But lived there one in unremembered days, Or lives there still, who spurns the poet's bays, Whose fingers, dewy from Castalia's springs, Rest on the lyre, yet scorn to touch the strings? Who shakes the senate with the silver tone The groves of Pindus might have sighed to own? Have such e'er been? Remember Canning's name! Do such still live? Let "Alaric's Dirge" proclaim!

Immortal Art! where'er the rounded sky Bends o'er the cradle where thy children lie, Their home is earth, their herald every tongue Whose accents echo to the voice that sung. One leap of Ocean scatters on the sand The quarried bulwarks of the loosening land; One thrill of earth dissolves a century's toil Strewed like the leaves that vanish in the soil; One hill o'erflows, and cities sink below, Their marbles splintering in the lava's glow; But one sweet tone, scarce whispered to the air, From shore to shore the blasts of ages bear; One humble name, which oft, perchance, has borne The tyrant's mockery and the courtier's scorn, Towers o'er the dust of earth's forgotten graves, As once, emerging through the waste of waves, The rocky Titan, round whose shattered spear Coiled the last whirlpool of the drowning sphere!



ADDITIONAL POEMS

1837-1848

THE PILGRIM'S VISION

IN the hour of twilight shadows The Pilgrim sire looked out; He thought of the "bloudy Salvages" That lurked all round about, Of Wituwamet's pictured knife And Pecksuot's whooping shout; For the baby's limbs were feeble, Though his father's arms were stout.

His home was a freezing cabin, Too bare for the hungry rat; Its roof was thatched with ragged grass, And bald enough of that; The hole that served for casement Was glazed with an ancient hat, And the ice was gently thawing From the log whereon he sat.

Along the dreary landscape His eyes went to and fro,

The trees all clad in icicles, The streams that did not flow; A sudden thought flashed o'er him,— A dream of long ago,— He smote his leathern jerkin, And murmured, "Even so!"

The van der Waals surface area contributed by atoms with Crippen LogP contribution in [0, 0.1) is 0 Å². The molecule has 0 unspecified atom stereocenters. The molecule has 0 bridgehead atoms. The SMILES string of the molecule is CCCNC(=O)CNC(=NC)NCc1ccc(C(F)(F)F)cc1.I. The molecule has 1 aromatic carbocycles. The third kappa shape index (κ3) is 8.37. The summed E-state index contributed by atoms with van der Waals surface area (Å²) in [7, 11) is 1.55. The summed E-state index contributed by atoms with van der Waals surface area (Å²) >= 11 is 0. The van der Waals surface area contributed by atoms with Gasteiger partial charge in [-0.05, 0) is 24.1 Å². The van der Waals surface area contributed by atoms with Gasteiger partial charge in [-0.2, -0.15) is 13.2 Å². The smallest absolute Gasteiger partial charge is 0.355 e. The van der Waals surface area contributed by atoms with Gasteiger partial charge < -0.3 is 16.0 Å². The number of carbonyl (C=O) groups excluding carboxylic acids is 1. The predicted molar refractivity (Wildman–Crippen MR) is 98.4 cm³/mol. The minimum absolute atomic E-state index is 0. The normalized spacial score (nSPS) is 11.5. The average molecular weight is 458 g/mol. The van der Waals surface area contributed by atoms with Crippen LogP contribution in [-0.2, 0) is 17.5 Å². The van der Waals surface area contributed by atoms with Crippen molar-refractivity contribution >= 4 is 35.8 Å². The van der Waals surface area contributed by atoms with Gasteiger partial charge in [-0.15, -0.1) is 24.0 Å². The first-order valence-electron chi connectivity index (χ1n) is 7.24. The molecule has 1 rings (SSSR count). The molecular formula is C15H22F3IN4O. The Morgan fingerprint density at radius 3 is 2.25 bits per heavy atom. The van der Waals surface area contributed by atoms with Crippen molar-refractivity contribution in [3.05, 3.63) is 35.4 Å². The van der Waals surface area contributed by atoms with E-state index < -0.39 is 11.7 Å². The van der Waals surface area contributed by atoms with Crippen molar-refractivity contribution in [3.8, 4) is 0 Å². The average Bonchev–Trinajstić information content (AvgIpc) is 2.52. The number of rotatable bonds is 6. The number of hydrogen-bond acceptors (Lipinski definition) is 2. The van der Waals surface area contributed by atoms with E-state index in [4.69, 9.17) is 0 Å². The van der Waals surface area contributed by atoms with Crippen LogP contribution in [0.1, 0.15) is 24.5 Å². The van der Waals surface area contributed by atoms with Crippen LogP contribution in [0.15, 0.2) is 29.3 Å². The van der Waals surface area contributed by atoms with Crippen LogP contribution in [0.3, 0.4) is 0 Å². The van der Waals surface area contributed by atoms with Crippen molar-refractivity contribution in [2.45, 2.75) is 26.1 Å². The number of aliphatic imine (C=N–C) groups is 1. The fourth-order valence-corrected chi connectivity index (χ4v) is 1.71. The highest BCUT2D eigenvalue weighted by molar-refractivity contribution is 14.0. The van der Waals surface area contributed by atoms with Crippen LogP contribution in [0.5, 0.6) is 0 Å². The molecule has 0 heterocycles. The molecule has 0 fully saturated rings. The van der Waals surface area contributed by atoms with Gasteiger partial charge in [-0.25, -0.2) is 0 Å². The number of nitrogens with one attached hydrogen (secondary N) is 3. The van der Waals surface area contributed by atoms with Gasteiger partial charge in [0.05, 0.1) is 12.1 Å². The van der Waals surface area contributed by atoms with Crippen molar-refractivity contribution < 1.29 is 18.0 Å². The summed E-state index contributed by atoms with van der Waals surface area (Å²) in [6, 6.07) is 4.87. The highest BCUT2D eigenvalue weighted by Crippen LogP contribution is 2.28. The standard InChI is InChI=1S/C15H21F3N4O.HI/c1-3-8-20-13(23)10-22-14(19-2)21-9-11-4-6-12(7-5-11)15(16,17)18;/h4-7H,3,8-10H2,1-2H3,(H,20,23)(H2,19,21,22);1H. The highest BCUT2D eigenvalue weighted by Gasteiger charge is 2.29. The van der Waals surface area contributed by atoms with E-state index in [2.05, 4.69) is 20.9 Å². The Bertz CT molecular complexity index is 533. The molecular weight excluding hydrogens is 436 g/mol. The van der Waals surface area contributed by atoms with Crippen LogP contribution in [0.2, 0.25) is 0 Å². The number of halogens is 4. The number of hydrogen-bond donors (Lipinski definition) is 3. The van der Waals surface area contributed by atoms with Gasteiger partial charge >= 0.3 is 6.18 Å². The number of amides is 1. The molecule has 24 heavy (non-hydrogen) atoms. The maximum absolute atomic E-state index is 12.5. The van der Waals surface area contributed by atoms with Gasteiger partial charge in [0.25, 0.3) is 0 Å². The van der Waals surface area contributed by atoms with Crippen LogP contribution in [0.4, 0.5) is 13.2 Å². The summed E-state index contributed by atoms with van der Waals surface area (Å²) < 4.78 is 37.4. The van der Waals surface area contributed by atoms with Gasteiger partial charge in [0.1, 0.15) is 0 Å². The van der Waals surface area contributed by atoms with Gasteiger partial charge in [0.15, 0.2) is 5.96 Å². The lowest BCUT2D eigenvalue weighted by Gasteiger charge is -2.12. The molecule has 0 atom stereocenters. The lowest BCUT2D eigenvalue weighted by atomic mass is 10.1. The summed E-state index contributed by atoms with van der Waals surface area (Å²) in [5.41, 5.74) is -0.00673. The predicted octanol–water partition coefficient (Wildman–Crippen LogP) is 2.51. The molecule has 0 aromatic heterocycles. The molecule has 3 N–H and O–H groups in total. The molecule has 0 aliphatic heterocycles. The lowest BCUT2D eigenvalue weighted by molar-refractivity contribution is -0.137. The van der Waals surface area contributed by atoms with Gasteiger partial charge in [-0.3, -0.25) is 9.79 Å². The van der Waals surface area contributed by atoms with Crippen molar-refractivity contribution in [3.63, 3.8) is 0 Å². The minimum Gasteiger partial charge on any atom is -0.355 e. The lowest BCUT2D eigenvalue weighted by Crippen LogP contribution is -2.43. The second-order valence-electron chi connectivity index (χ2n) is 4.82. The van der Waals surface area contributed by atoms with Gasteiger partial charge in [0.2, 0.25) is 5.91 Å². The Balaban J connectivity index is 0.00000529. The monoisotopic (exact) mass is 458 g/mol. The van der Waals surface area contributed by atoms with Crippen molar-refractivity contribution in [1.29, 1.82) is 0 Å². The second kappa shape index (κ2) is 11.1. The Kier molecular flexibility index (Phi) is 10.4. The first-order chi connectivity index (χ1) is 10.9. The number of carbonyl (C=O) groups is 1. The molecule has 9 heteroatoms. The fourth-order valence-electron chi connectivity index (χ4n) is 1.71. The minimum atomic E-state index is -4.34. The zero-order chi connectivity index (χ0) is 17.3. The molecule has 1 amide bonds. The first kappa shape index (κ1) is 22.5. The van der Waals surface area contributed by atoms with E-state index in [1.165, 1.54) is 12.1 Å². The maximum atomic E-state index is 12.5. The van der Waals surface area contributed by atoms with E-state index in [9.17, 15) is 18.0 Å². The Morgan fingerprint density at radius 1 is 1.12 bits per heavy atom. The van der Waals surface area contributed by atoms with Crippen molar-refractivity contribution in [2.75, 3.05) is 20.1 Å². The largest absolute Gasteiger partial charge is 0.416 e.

"Come hither, God-be-Glorified, And sit upon my knee; Behold the dream unfolding, Whereof I spake to thee By the winter's hearth in Leyden And on the stormy sea. True is the dream's beginning,— So may its ending be!

"I saw in the naked forest Our scattered remnant cast, A screen of shivering branches Between them and the blast; The snow was falling round them, The dying fell as fast; I looked to see them perish, When lo, the vision passed.

"Again mine eyes were opened;— The feeble had waxed strong, The babes had grown to sturdy men, The remnant was a throng; By shadowed lake and winding stream, And all the shores along, The howling demons quaked to hear The Christian's godly song.

"They slept, the village fathers, By river, lake, and shore, When far adown the steep of Time The vision rose once more I saw along the winter snow A spectral column pour, And high above their broken ranks A tattered flag they bore.

"Their Leader rode before them, Of bearing calm and high, The light of Heaven's own kindling Throned in his awful eye; These were a Nation's champions Her dread appeal to try. God for the right! I faltered, And lo, the train passed by.

"Once more;—the strife is ended, The solemn issue tried, The Lord of Hosts, his mighty arm Has helped our Israel's side; Gray stone and grassy hillock Tell where our martyrs died, But peaceful smiles the harvest, And stainless flows the tide.

"A crash, as when some swollen cloud Cracks o'er the tangled trees With side to side, and spar to spar, Whose smoking decks are these? I know Saint George's blood-red cross, Thou Mistress of the Seas, But what is she whose streaming bars Roll out before the breeze?